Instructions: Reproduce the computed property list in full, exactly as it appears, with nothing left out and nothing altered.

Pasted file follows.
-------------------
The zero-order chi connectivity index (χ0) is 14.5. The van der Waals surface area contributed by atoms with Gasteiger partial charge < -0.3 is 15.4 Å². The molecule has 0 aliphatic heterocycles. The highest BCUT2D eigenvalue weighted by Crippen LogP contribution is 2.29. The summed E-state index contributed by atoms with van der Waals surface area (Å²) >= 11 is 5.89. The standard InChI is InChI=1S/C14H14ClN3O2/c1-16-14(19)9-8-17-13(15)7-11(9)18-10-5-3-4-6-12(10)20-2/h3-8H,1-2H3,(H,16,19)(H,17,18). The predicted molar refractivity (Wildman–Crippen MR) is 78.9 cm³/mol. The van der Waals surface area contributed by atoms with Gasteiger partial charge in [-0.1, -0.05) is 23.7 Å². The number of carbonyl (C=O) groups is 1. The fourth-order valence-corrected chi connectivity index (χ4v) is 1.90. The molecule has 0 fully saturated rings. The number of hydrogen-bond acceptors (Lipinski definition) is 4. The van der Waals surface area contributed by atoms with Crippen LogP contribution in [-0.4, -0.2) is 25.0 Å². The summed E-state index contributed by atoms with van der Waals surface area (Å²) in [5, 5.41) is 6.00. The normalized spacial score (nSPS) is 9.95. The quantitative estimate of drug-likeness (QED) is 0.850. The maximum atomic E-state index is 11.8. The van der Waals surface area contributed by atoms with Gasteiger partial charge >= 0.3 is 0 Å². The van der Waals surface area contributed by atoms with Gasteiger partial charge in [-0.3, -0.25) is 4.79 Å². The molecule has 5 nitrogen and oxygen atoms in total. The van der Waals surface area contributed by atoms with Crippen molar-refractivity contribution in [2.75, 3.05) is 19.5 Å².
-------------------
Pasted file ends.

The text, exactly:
The zero-order chi connectivity index (χ0) is 14.5. The van der Waals surface area contributed by atoms with Gasteiger partial charge < -0.3 is 15.4 Å². The molecule has 0 aliphatic heterocycles. The highest BCUT2D eigenvalue weighted by Crippen LogP contribution is 2.29. The summed E-state index contributed by atoms with van der Waals surface area (Å²) >= 11 is 5.89. The standard InChI is InChI=1S/C14H14ClN3O2/c1-16-14(19)9-8-17-13(15)7-11(9)18-10-5-3-4-6-12(10)20-2/h3-8H,1-2H3,(H,16,19)(H,17,18). The predicted molar refractivity (Wildman–Crippen MR) is 78.9 cm³/mol. The van der Waals surface area contributed by atoms with Gasteiger partial charge in [-0.1, -0.05) is 23.7 Å². The number of carbonyl (C=O) groups is 1. The fourth-order valence-corrected chi connectivity index (χ4v) is 1.90. The molecule has 0 fully saturated rings. The number of hydrogen-bond acceptors (Lipinski definition) is 4. The van der Waals surface area contributed by atoms with Crippen LogP contribution in [-0.4, -0.2) is 25.0 Å². The summed E-state index contributed by atoms with van der Waals surface area (Å²) in [5, 5.41) is 6.00. The normalized spacial score (nSPS) is 9.95. The quantitative estimate of drug-likeness (QED) is 0.850. The maximum atomic E-state index is 11.8. The van der Waals surface area contributed by atoms with Gasteiger partial charge >= 0.3 is 0 Å². The van der Waals surface area contributed by atoms with Gasteiger partial charge in [-0.3, -0.25) is 4.79 Å². The molecule has 5 nitrogen and oxygen atoms in total. The van der Waals surface area contributed by atoms with Crippen molar-refractivity contribution in [2.75, 3.05) is 19.5 Å².